The 73rd United Nations General Assembly opens in New York today. About 120 world leaders will gather at a time when uncertainty looms large and commitment to global development is flailing.
Leading global commentators like Fred Kempe of the Atlantic Council, suggest that the debate is less about the likelihood of a crisis and more about the form it might take. Kempe believes that mounting debt, trade wars and growing geopolitical risks could spin the world into a virulent crisis.
Africa’s debt is piling up. Former US Secretary of State Rex Tillerson warned African governments about mounting debt to China. The ratio of debt to GDP now exceeds 50 per cent in over half of sub-Saharan African countries.
According to the IMF, Mozambique’s debt is in distress and total public debt is on an unsustainable path. Other countries with worrying debt levels include Gabon, Ghana, Kenya, Cameroon, Ethiopia, Mauritania, Zambia, Sudan, and Chad. To address growing criticism, Chinese President Xi Jinping pledged debt relief to some poorer African countries.
In an escalating tariffs war, Chinese products worth $250 billion are subject to tariffs. In retaliation, US goods worth $110 billion will be subject to tariffs. Moreover, President Donald Trump’s ‘America first’ mantra could touch off trade wars with Latin America and Europe.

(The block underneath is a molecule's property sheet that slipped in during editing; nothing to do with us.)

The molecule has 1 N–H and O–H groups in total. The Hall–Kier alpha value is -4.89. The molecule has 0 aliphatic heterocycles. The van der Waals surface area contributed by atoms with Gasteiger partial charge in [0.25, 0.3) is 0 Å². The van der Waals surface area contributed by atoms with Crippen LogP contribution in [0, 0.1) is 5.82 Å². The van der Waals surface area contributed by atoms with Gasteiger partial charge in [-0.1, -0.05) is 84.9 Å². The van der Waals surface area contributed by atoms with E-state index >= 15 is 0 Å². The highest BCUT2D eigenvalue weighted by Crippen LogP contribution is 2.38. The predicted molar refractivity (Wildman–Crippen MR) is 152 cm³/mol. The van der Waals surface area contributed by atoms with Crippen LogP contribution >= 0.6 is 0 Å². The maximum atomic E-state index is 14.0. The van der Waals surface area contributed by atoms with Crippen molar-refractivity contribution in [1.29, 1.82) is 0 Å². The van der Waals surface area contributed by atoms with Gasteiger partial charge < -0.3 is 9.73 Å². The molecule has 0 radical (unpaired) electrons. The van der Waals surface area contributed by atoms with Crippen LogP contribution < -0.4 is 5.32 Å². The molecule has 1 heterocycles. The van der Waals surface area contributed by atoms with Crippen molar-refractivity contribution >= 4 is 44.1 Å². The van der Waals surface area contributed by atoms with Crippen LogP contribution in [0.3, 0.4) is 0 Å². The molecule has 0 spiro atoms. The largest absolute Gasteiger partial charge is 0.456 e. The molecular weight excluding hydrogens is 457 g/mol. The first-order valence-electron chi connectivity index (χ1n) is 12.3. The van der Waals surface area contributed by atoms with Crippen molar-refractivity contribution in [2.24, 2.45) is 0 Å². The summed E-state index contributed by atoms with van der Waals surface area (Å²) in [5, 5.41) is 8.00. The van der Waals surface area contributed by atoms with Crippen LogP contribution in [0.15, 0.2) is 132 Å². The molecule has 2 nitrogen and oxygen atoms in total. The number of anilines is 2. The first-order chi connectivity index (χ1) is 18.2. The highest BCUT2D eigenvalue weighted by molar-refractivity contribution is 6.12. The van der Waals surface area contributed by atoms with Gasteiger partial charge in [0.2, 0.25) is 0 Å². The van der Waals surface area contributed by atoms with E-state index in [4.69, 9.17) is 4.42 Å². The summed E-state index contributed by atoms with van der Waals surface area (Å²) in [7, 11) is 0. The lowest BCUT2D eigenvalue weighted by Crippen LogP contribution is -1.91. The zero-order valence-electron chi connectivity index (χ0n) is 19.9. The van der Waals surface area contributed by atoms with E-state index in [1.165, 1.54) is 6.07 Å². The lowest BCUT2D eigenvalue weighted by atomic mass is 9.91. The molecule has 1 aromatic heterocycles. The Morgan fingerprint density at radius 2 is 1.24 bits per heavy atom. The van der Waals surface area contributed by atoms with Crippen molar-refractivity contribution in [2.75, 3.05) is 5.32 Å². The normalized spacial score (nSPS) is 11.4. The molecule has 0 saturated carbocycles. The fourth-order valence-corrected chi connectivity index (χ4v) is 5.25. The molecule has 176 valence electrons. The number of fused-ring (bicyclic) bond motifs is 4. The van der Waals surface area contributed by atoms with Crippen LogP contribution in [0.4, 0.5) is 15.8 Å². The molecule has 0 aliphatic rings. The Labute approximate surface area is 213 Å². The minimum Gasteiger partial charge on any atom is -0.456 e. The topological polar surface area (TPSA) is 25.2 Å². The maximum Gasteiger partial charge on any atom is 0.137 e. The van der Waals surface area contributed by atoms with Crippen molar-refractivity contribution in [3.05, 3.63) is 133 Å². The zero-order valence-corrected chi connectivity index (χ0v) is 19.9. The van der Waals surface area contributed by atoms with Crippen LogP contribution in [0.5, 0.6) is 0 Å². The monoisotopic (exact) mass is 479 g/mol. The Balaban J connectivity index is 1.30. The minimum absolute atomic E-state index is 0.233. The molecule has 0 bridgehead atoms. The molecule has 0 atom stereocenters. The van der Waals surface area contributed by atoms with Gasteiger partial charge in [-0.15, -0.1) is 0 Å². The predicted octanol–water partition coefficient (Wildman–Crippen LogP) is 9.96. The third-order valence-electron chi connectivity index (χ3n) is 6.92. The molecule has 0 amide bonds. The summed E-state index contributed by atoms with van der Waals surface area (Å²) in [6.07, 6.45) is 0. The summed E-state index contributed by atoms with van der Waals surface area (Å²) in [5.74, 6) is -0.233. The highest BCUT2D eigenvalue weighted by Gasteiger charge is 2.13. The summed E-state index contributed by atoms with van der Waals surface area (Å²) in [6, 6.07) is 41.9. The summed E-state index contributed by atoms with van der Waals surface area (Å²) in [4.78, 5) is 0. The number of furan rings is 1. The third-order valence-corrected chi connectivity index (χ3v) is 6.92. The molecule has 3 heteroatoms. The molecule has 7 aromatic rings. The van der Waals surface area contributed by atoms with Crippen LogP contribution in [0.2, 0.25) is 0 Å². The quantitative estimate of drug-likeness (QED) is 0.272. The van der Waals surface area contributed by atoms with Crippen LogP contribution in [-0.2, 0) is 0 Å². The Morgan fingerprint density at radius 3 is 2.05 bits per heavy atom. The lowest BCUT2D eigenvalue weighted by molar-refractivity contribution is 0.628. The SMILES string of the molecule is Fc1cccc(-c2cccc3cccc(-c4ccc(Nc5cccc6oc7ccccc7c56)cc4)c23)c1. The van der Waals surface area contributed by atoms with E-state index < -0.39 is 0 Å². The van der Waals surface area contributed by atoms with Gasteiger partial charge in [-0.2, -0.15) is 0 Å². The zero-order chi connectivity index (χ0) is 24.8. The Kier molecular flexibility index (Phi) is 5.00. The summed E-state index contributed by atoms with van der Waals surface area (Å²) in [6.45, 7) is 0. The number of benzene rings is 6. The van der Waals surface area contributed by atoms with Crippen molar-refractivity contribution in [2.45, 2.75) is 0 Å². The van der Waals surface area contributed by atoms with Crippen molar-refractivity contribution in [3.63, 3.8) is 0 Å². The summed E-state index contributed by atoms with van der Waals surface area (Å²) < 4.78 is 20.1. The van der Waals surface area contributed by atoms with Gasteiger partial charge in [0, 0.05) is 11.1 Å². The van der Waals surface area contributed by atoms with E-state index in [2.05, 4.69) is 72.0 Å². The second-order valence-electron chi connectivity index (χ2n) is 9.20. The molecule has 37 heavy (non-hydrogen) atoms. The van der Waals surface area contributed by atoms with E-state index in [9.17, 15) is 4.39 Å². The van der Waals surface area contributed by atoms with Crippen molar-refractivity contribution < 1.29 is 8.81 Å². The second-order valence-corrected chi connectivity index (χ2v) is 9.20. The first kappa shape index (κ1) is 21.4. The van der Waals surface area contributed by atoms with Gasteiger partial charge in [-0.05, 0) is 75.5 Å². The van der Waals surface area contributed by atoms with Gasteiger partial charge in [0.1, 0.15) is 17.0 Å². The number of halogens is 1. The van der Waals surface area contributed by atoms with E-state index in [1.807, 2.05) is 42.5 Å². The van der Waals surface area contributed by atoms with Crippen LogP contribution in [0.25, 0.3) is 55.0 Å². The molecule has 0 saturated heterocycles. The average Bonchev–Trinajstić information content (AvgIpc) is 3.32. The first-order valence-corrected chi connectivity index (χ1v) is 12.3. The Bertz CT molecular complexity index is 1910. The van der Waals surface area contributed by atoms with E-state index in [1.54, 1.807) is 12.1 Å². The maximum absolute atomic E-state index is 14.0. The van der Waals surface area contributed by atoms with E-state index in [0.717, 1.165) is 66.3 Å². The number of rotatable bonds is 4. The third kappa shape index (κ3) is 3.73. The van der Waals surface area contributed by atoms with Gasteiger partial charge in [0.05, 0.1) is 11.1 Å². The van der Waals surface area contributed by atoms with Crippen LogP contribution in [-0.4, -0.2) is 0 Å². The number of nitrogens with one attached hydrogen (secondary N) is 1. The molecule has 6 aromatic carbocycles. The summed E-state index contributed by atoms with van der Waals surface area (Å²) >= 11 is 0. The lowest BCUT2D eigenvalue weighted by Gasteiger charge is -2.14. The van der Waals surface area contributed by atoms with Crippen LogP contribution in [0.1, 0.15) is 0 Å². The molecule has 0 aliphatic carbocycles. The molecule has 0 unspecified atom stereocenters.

Trump will chair the UN Security Council meeting and will likely launch a blistering attack on Iran and accuse Tehran of aiding terrorism, lying about nuclear weapons and stoking instability in the entire Middle East. This will certainly raise geopolitical tensions.
A crisis is brewing in Africa. Africa’s population is set to double to two billion by 2050. Another doubling is expected at the end of the century, when the continent will be home to four billion. Africa’s rapid population growth presents real challenges and opportunities.
The foremost source of Africa’s challenge and opportunity is the youth bulge. About 80 per cent of sub-Saharan Africa’s population is below the age of 35. They need adequate nutrition and access to health services. They also need quality schools and teachers. When they complete school they need skills and access to tertiary education.
When they complete school and possess vocational skills and hold university degrees, Africa’s youth will need a stable and growing economy that provides well-paying jobs.
Africa’s looming debt crisis and reactive austerity measures now threaten to extinguish dreams of the youth and undermine the continent’s productivity and growth.
For example, Kenya is cutting spending on teachers, early learning and basic education, vocational and technical education, and university education and research.
These cuts will certainly undermine and erode modest gains on human capital development, which Africa sorely needs to power its growth. The effects of an economic crisis on the African continent will surge across the Sahara desert, wash up on the shores of Europe and ripple across the Atlantic.
This moment calls for global leadership. We hope the 73rd UN General Assembly will rise to the occasion and grapple with our common challenges.
Alex O Awiti is the director of the East Africa Institute at Aga Khan University